Classical Music For Dummies, 3rd Edition
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No one can deny that Rachmaninoff was a significant influence to classical music. Although he lived until 1943, Sergei Rachmaninoff (“rock-MAHN-i-noff”; 1873–1943) was a true Russian Romantic. He grew up in St. Petersburg and studied at the conservatory there, absorbing everything that the great Russian masters such as Tchaikovsky and the Mighty Fistful had to offer. (At his graduation, Tchaikovsky gave him the highest mark anyone had ever seen: the equivalent of “A++++.”)

Sergei Rachmaninoff, the Russian piano master. [Credit: <i>Source: Creative Commons</i>]
Credit: Source: Creative Commons
Sergei Rachmaninoff, the Russian piano master.

When Rachmaninoff moved to the United States around the time of the Russian Revolution, he brought the spirit of his country with him. Beneath his cold, forbidding appearance lurked one of the warmer hearts in the business. (Don’t be put off by the fact that his works are almost all in a minor key or that they have such titles as Isle of the Dead.) Keep reading for more facts about Rachmaninoff.

Sergei gets hypnotized

Early in his career, Rachmaninoff went through a long period of “composer’s block.” After the disastrous premiere of his Symphony no. 1, Rachmaninoff suffered a serious nervous breakdown, lost his inspiration, and couldn’t compose another note. Only after he visited a hypnotist could he get past his block.

After his recovery, Rachmaninoff’s next creation was the Second Piano Concerto — by far his most popular piece. He dedicated the piece to his hypnotist.

Sergei was a phenomenal pianist, and he wrote many of his famous compositions (such as that piano concerto) for himself to play for a particular occasion. Today, he’s best known for those piano pieces — and for his nicknames.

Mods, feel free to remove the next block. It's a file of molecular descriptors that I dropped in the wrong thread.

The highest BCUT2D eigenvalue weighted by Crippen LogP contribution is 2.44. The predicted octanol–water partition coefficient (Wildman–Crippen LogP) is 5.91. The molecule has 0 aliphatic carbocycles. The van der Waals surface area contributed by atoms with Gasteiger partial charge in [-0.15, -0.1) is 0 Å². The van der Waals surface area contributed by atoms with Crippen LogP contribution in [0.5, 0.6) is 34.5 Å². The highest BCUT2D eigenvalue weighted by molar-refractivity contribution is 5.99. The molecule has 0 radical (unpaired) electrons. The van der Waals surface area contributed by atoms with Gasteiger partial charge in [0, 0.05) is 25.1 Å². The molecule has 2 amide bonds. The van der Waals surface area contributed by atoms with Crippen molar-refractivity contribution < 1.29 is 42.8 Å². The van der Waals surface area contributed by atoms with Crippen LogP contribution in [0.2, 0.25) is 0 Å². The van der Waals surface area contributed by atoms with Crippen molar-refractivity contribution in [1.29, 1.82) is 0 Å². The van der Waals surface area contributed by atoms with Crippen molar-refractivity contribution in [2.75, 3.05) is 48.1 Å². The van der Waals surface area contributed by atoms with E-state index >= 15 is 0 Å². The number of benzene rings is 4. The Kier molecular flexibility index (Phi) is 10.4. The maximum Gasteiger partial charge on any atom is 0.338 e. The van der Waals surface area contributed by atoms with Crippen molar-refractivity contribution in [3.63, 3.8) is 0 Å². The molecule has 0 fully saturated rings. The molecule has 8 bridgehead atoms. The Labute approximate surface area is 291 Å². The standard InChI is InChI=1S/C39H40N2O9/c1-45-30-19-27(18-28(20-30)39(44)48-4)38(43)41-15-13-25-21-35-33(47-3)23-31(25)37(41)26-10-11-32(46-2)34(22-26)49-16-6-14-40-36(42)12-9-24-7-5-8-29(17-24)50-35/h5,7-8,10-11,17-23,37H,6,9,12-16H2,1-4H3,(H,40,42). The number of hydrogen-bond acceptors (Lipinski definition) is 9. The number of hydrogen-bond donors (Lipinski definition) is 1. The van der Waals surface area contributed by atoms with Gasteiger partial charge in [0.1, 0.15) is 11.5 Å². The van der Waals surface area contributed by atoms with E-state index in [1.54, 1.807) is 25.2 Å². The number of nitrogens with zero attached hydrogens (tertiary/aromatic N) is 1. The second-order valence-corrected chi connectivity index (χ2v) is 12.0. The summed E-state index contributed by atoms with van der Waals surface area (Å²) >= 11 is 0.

Musicians refer to him as “Rocky”; his Second Piano Concerto is called “Rocky 2”; and his demonically difficult Piano Concerto no. 3 — the one that gave pianist David Helfgott a nervous breakdown, as dramatized in the 1996 movie Shine — is known as “the Rach 3,” or just “Rocky 3.”

Rocky on recording

Here are the pieces of Rachmaninoff that you should hear first. For orchestral forces, try these:

  • Piano Concerto no. 2 in C minor, opus 18

  • Piano Concerto no. 3 in D minor, opus 30

  • Rhapsody on a Theme of Paganini, opus 43

  • Symphony no. 2 in E minor, opus 27

And for piano solos, give these a listen:

  • Prelude in C-sharp minor, opus 3, no. 2

  • Prelude in D major, opus 23, no. 4

  • Piano Sonata no. 2 in B-flat minor, opus 36

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About David Pogue David Pogue is a member of the International Brotherhood of Magicians and has performed magic at parties, special events, on TV, and even over the radio for 25 years. He created and taught the beginning magic programs at the New School for Social Research and the Learning Annex. He has been known to mesmerize audiences with his magic tricks while on tour promoting his many bestselling books, including Macs?? For Dummies??, 5th Edition, Opera For Dummies??, and Classical Music For Dummies??. Contributor Mark Levy, magic consultant, has levitated and read spectators' minds for nearly 30 years. His writings have appeared in some of magic's most revered literary sources, including Richard Kaufman's CardMagic, Apocalypse magazine, and Magic.

Scott Speck has conducted hundreds of ballet performances throughout the United States and Europe. He is Music Director of the Joffrey Ballet, Artistic Director of the Chicago Philharmonic Orchestra, and former Conductor of the San Francisco Ballet. Evelyn Cisneros danced for the San Francisco Ballet for 23 years and is the Artistic Director of the National Dance Institute of New Mexico in Albuquerque.

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